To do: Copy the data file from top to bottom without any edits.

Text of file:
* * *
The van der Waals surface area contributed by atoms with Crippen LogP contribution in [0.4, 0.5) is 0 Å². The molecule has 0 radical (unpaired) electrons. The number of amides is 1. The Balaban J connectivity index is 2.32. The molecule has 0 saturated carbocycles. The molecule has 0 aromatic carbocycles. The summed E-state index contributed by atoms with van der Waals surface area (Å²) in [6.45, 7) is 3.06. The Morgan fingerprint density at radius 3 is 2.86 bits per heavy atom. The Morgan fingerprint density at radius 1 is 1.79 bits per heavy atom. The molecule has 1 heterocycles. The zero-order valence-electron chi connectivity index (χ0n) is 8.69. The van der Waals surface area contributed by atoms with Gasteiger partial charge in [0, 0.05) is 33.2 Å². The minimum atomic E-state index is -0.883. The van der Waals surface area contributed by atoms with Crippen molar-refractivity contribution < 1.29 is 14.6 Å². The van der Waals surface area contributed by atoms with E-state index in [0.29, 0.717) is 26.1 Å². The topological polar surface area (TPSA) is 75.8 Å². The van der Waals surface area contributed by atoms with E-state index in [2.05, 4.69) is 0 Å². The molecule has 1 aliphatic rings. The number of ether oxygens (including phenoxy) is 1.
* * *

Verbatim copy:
The van der Waals surface area contributed by atoms with Crippen LogP contribution in [0.4, 0.5) is 0 Å². The molecule has 0 radical (unpaired) electrons. The number of amides is 1. The Balaban J connectivity index is 2.32. The molecule has 0 saturated carbocycles. The molecule has 0 aromatic carbocycles. The summed E-state index contributed by atoms with van der Waals surface area (Å²) in [6.45, 7) is 3.06. The Morgan fingerprint density at radius 3 is 2.86 bits per heavy atom. The Morgan fingerprint density at radius 1 is 1.79 bits per heavy atom. The molecule has 1 heterocycles. The zero-order valence-electron chi connectivity index (χ0n) is 8.69. The van der Waals surface area contributed by atoms with Gasteiger partial charge in [0, 0.05) is 33.2 Å². The minimum atomic E-state index is -0.883. The van der Waals surface area contributed by atoms with Crippen molar-refractivity contribution < 1.29 is 14.6 Å². The van der Waals surface area contributed by atoms with E-state index in [0.29, 0.717) is 26.1 Å². The topological polar surface area (TPSA) is 75.8 Å². The van der Waals surface area contributed by atoms with E-state index in [2.05, 4.69) is 0 Å². The molecule has 1 aliphatic rings. The number of ether oxygens (including phenoxy) is 1.